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“I was scared. And if I was scared, the probability was that a lot of other people were scared too”.
Manolo Blahnik CEO, Kristina Blahnik, talks to Walpole’s Helen Brocklebank about why the brand’s support of mental wellbeing has taken on new resonance during the pandemic, her work as an ambassador for the Mental Health Foundation, and why, whoever you are, it’s ok to say ‘I’m not ok’.
A few weeks ago, a piece in The New York Times went viral: “There’s a Name for the Blah you’re Feeling: It’s Called Languishing.” Fourteen months into the pandemic, most of us could be forgiven for feeling very ‘blah’ indeed: if you’ve felt joyless or aimless, or sensed a dulling of your motivation and focus, you may be ‘languishing’, caught in a strange no man’s land between depression and the optimum state of mental wellbeing that psychologists call ‘flourishing’. ‘Languishing’, the article said is the ‘neglected middle child of mental health… and it might be the dominant emotion of 2021’.
The focus on physical health – our own, our families, communities, teams and customers – has rightly been paramount, but as we start to move beyond the pandemic, is its lingering legacy less than optimal mental health?
At the start of Mental Health Awareness Week, do we all need to ask ourselves, our friends and colleagues, ‘Are you OK?’.
For Manolo Blahnik CEO, Kristina Blahnik, caring for the mental wellbeing of everyone in the organisation is not only a fundamental priority of leadership, it goes right to the heart of who she is: “I always knew one of my purposes was to normalise and try to create awareness around mental wellbeing, and when the company was growing and we were starting to structure the business, I became aware of the importance of it [mental health] in the workplace and not only in the private life.” Blahnik’s belief is that the brand flourishes best in an environment where all colleagues see mental wellbeing as a collective endeavour: “It’s my responsibility to set the foundation, but it’s everyone’s responsibility to make sure everyone is OK: it’s top down, it’s inside out, and it’s outside in.”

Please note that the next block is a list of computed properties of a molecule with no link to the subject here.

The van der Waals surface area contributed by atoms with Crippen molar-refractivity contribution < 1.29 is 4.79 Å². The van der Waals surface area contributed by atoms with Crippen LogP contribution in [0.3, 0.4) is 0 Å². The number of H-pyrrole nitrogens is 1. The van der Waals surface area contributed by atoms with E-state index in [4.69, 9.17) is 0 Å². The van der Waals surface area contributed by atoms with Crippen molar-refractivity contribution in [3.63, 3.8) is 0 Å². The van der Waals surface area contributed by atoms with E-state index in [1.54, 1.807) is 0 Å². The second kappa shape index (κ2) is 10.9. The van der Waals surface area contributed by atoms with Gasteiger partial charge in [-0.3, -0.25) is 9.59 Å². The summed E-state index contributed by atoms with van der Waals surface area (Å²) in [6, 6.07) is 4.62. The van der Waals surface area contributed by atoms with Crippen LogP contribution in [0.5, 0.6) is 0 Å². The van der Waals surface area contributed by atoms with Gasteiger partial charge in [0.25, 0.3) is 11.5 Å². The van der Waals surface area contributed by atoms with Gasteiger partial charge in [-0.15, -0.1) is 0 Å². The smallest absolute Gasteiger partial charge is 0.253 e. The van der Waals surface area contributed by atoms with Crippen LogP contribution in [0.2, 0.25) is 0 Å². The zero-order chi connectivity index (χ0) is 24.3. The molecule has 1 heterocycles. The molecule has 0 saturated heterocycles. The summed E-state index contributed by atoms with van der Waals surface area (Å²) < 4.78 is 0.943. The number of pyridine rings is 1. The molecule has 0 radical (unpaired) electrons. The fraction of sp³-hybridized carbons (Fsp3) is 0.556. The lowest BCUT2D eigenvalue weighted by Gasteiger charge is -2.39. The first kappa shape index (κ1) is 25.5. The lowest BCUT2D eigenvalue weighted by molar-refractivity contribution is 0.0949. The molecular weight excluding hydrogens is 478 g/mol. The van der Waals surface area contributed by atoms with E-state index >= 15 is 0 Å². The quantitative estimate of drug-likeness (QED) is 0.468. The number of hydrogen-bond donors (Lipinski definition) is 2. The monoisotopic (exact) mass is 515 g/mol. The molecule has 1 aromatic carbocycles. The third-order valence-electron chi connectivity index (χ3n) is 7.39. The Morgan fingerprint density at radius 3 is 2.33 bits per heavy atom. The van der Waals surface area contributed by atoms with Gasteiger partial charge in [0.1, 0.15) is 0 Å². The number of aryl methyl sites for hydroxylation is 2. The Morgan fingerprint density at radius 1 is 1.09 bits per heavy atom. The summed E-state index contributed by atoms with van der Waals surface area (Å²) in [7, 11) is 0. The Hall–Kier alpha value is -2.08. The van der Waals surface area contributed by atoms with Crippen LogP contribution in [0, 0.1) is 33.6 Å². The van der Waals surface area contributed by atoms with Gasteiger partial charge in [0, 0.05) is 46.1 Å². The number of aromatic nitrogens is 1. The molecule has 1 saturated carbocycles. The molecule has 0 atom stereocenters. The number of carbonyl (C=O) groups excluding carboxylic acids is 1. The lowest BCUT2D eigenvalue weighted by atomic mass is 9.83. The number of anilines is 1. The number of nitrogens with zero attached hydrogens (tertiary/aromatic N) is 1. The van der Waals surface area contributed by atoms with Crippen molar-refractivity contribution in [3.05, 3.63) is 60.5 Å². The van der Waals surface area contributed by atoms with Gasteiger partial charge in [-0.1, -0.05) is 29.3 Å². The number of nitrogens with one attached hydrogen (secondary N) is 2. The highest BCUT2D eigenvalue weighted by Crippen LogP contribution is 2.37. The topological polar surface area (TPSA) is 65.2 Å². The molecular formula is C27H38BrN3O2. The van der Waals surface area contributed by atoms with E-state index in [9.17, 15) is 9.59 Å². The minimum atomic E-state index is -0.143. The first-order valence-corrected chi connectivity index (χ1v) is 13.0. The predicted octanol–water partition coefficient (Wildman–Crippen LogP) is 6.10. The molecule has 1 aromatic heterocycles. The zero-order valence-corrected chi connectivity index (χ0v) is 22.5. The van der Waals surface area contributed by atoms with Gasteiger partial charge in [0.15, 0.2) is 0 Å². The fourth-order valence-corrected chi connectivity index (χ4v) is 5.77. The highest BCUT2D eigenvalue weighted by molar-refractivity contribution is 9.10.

Perhaps it’s only in a crisis leaders can really appreciate the graft they’ve put into building the culture of their brands: As the pandemic took hold last year, the priority Manolo Blahnik had put on mental wellbeing, as well as the partnership with The Mental Health Foundation that began in early 2019, must have seemed very prescient: “From the very beginning of 2020,” says Blahnik, “it was clear there was going to be a mental health problem, and for me, a clear signal was that I was scared.
And if I was scared, the probability was that a lot of other people were going to be scared too, and if we’re scared it’s going to impact our sleep, impact our relationships, our work, every aspect of our lives.”